Dedicated: Valley man will carry Olympic torch |

Dedicated: Valley man will carry Olympic torch

by Laura Brunzlick , Staff Writer

Glen Lucky didn’t believe his mom when she told him he was chosen to carry the Olympic torch for the 2002 winter games in Salt Lake City.

“I thought she was joking at first,” he said. “Then I realized she was not joking and I was very excited.”

Lucky, 48, of Indian Hills, is well-known in the area for his daily bicycle rides from his home into Carson City.

His bicycle, which has a license plate that says “MYHOG,” tows a trailer bearing advertising from Carson City merchants.

Lucky, who has had cerebral palsy since he was 1, earns money by advertising.

Carrying the Olympic torch is an honor for Lucky, who has lived in Indian Hills for 19 years.

“It feels great to be one of those chosen,” he said.

Lucky, who will hold the torch while using his walker, is dedicating the journey to four groups of people.

“My walk is dedicated to my mom and dad, my best friend Lynette Jackson, the victims and families in New York City and Washington, D.C., and the late Dale Earnhardt, number 3,” Lucky said.

Maggie Kersten, a third-grade teacher at Jacks Valley Elementary School, suggested Lucky as a torchbearer.

“My kids and I see him riding by every day on his bike,” she said.

Kersten wrote an essay to the Chevrolet Company, sponsor of the 2002 Olympic Torch Relay, suggesting Lucky as an ideal torchbearer.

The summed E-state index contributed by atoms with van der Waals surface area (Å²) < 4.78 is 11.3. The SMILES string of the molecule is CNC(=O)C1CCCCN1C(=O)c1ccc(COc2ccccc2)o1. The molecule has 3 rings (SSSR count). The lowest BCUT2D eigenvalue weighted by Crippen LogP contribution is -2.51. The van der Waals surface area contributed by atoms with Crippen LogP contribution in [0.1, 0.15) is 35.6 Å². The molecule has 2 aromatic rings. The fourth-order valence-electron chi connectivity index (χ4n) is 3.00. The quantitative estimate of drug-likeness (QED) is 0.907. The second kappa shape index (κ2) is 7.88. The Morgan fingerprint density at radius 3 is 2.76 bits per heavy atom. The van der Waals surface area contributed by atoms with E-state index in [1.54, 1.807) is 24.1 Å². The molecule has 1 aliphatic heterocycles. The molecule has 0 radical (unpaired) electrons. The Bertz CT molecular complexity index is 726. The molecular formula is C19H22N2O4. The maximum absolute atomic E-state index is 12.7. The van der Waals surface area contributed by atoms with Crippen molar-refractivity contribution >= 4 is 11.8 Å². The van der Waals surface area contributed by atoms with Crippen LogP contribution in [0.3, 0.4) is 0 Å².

“I have a sister with cerebral palsy, and after I saw what he does every day, I realized it takes so much will to do what he does,” Kersten said.

Lucky is not sure when and where he will carry the 33-inch-long torch.

While the Olympic Committee has hinted at a January date, Lucky should know within two to three weeks.

“It could be in Douglas County, Sparks or Stateline,” said his mother, Peggy Lucky.

The Olympic Torch Relay begins Dec. 4 in Atlanta and will travel 13,500 miles through 46 states before arriving in Salt Lake City.

During its 65-day cross-country trip, the torch will make its way through cities such as Lake Placid, N.Y., Detroit, Mich., St. Louis, Mo. and Los Angeles, Calif.

One of 11,500 torchbearers, Lucky will carry the torch for 100 yards.

“It is history in the making and with what happened in New York and (Washington) D.C. it makes me more proud to be an American,” Lucky said.

n Laura Brunzlick can be e-mailed at